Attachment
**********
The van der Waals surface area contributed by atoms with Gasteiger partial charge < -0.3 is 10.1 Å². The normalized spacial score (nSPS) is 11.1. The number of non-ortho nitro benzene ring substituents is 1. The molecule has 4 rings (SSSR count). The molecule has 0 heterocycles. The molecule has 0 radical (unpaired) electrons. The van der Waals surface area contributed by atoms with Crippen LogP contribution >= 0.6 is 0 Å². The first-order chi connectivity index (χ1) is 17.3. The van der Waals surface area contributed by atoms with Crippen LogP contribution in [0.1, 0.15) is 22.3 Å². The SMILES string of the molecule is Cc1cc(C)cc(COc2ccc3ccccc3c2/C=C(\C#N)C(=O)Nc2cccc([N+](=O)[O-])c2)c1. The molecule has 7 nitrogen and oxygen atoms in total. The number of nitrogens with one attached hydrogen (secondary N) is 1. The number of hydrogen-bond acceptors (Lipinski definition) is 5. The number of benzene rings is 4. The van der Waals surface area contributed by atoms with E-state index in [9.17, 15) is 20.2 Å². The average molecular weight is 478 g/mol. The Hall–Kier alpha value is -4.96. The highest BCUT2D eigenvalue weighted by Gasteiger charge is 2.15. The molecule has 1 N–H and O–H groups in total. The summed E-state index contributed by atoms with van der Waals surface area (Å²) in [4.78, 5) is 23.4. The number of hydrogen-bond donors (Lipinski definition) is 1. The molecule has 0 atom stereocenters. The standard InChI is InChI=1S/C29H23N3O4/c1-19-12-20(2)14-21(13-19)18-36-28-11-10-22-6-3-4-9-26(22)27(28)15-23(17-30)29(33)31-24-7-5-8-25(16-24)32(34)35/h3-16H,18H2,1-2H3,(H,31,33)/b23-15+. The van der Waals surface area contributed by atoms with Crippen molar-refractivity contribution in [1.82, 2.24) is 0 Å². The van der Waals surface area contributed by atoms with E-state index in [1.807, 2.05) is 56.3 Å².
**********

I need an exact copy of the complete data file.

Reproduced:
The van der Waals surface area contributed by atoms with Gasteiger partial charge < -0.3 is 10.1 Å². The normalized spacial score (nSPS) is 11.1. The number of non-ortho nitro benzene ring substituents is 1. The molecule has 4 rings (SSSR count). The molecule has 0 heterocycles. The molecule has 0 radical (unpaired) electrons. The van der Waals surface area contributed by atoms with Crippen LogP contribution >= 0.6 is 0 Å². The first-order chi connectivity index (χ1) is 17.3. The van der Waals surface area contributed by atoms with Crippen LogP contribution in [0.1, 0.15) is 22.3 Å². The SMILES string of the molecule is Cc1cc(C)cc(COc2ccc3ccccc3c2/C=C(\C#N)C(=O)Nc2cccc([N+](=O)[O-])c2)c1. The molecule has 7 nitrogen and oxygen atoms in total. The number of nitrogens with one attached hydrogen (secondary N) is 1. The number of hydrogen-bond acceptors (Lipinski definition) is 5. The number of benzene rings is 4. The van der Waals surface area contributed by atoms with E-state index in [9.17, 15) is 20.2 Å². The average molecular weight is 478 g/mol. The Hall–Kier alpha value is -4.96. The highest BCUT2D eigenvalue weighted by Gasteiger charge is 2.15. The molecule has 1 N–H and O–H groups in total. The summed E-state index contributed by atoms with van der Waals surface area (Å²) in [4.78, 5) is 23.4. The number of hydrogen-bond donors (Lipinski definition) is 1. The molecule has 0 atom stereocenters. The standard InChI is InChI=1S/C29H23N3O4/c1-19-12-20(2)14-21(13-19)18-36-28-11-10-22-6-3-4-9-26(22)27(28)15-23(17-30)29(33)31-24-7-5-8-25(16-24)32(34)35/h3-16H,18H2,1-2H3,(H,31,33)/b23-15+. The van der Waals surface area contributed by atoms with Crippen molar-refractivity contribution in [1.82, 2.24) is 0 Å². The van der Waals surface area contributed by atoms with E-state index in [1.807, 2.05) is 56.3 Å².